Therefore, the health key is to maintain a proper balance or ratio of Omega 6 to Omega 3.

What’s the magic ratio, you ask?

Throughout the history of humanity and before industrialization, we have taken in Omega 6s and Omega 3s on an essentially 1:1 ratio.

But now, the scenario is different.

Beginning somewhere between 50 and 100 years ago, people eating a so-called western diet (high in processed foods) have taken in approximately 20 times more Omega 6 than Omega 3!

A study found that the Mediterranean diet, which does not include much meat, emphasizes foods rich in Omega-3 fatty acids are more balanced in the Omega 6 to Omega 3 ratio.

The most common food they have included in the Mediterranean diet are whole grains, fresh fruits and vegetables, fish, olive oil, garlic, and moderate wine consumption.

Today, most studies stated that an acceptable goal is a ratio of 2 to 4:1 Omega 6 to Omega 3.

Some experts advocate a 1:1 ratio, and some others even recommend consuming more Omega 3s than Omega 6s.

Studies have shown that excessive Omega-6 and a very high omega-6/omega-3 ratio promote cardiovascular disease, cancer, and inflammatory and autoimmune diseases.

On the other hand, increased levels of Omega-3, and a low omega-6/omega-3 ratio, suppress those diseases.

The studies indicate that the optimal ratio may vary with the disease. Therefore, you should consult with your doctor on the proper ratio you should seek.

How Do You Balance Your Omega 6 and Omega 3 Intake?

Suppose you suffer from eczema, psoriasis, arthritis, diabetes, or mastalgia (breast tenderness). In that case, you may be deficient in Omega 6, and you should consult with your doctor to learn if you should be taking an Omega 6 supplement.

However, more often, especially if you eat a western diet, you probably need more Omega 3, less Omega 6, or both in your diet.

To achieve that goal, you should eat more foods high in Omega 3s, such as cold-water fish, tuna, cod liver, halibut, herring, mackerel, trout, salmon, Hoki, and sardines.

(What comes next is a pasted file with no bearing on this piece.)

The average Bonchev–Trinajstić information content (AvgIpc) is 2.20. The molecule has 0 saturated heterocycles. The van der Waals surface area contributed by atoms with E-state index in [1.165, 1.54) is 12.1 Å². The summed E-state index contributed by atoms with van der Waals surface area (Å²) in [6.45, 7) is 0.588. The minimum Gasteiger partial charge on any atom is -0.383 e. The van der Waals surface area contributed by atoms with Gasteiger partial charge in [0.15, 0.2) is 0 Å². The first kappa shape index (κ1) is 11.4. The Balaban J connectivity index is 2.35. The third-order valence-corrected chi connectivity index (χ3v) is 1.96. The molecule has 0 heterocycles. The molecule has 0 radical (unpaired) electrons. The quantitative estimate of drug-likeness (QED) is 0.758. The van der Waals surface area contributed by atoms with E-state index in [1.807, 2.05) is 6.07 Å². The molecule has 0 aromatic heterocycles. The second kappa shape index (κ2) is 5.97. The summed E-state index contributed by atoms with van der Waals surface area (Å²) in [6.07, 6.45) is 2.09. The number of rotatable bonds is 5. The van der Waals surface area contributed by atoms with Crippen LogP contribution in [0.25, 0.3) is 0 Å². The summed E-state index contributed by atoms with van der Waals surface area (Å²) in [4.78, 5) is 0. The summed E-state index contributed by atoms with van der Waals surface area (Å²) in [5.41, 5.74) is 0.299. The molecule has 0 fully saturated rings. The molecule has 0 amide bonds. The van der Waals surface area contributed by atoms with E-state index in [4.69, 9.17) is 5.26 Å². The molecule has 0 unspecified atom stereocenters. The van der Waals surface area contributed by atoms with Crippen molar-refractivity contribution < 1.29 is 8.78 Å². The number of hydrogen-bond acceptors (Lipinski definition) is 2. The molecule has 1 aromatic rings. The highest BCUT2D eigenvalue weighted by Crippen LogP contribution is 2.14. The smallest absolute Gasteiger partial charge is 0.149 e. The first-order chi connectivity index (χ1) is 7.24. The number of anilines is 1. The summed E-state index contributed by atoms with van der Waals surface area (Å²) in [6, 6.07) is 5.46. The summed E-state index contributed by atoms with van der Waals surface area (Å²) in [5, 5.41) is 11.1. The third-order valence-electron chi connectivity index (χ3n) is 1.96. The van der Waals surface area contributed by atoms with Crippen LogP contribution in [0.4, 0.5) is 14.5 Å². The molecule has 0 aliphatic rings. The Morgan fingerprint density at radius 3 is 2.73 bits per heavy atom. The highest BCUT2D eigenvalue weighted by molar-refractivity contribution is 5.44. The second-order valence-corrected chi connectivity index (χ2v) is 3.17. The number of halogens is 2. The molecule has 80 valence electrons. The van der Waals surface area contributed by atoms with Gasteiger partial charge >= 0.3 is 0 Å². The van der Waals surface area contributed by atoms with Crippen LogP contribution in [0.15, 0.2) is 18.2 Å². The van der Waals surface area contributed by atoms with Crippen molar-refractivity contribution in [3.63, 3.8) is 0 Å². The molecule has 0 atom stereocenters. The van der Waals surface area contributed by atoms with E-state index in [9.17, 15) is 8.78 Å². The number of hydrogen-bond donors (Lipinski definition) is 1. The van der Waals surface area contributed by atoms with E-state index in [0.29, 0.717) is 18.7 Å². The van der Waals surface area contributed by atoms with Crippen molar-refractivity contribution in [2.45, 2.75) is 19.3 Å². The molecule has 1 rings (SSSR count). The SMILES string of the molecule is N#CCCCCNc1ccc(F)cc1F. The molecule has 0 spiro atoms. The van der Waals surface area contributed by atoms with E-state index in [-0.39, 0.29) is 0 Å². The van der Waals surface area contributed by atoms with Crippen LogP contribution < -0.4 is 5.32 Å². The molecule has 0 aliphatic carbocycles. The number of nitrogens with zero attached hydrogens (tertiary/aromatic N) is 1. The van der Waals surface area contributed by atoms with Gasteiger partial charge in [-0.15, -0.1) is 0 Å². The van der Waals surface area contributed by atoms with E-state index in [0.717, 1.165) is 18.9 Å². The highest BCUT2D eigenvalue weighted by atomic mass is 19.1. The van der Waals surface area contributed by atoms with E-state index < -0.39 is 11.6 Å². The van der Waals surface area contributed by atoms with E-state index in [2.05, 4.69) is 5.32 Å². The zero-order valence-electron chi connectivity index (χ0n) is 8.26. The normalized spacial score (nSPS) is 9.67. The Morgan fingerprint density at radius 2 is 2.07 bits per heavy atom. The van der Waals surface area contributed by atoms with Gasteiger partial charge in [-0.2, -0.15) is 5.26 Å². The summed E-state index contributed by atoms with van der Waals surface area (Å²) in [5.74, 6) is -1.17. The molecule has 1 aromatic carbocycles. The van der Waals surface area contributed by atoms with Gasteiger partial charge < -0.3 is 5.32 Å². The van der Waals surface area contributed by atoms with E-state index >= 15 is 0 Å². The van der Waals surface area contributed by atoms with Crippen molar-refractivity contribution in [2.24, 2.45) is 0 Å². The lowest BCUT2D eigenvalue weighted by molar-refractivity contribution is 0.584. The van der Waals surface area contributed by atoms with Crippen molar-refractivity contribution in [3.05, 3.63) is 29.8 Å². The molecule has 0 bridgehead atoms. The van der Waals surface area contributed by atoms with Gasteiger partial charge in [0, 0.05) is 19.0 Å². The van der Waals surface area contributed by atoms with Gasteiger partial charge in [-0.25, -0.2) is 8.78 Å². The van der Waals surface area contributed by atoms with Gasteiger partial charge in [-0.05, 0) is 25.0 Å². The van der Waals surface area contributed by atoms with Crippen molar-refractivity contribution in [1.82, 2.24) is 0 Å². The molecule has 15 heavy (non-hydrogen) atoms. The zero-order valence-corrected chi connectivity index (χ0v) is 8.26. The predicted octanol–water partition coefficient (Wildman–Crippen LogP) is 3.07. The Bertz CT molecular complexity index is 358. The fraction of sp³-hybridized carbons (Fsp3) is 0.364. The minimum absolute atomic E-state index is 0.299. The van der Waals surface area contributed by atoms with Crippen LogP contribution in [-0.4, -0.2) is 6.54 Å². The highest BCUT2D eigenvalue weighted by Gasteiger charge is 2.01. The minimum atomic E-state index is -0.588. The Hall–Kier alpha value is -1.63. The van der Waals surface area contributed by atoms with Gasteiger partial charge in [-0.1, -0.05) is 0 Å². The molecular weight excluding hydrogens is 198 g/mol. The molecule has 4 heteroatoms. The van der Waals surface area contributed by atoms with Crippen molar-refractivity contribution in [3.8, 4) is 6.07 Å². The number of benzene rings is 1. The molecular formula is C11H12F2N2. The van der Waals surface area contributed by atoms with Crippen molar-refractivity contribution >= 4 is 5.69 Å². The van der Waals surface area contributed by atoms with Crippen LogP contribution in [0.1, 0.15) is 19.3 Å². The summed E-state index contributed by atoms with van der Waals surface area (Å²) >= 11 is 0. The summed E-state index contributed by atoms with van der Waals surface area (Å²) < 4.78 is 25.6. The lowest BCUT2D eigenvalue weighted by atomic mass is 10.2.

And, you should eat less processed foods made of, or cooked in, vegetable oils.

Or both!

If you cannot consistently eat a healthy ratio of Omega 6 to Omega 3, you should consider a pure, molecularly distilled Omega 3 fish oil supplement.

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DISCLAIMER: This article is for educational purposes only, always check with your medical doctor before stopping any prescription medications or when implementing any dietary and lifestyle changes.

Healthlyious has strict sourcing guidelines, believes in trustworthy and reliable sources, and relies on peer-reviewed studies, academic research institutions, medical journal publications, and medical associations. We avoid using tertiary references.

  • Omega-3 fatty acids in inflammation and autoimmune diseases: https://pubmed.ncbi.nlm.nih.gov/12480795/
  • The importance of the ratio of omega-6/omega-3 essential fatty acids: https://pubmed.ncbi.nlm.nih.gov/12442909/
  • An Increase in the Omega-6/Omega-3 Fatty Acid Ratio Increases the Risk for Obesity: https://www.ncbi.nlm.nih.gov/pmc/articles/PMC4808858/
  • The importance of the ratio of omega-6/omega-3 essential fatty acids: https://pubmed.ncbi.nlm.nih.gov/12442909/
  • Definitions and potential health benefits of the Mediterranean diet: https://bmcmedicine.biomedcentral.com/articles/10.1186/1741-7015-12-112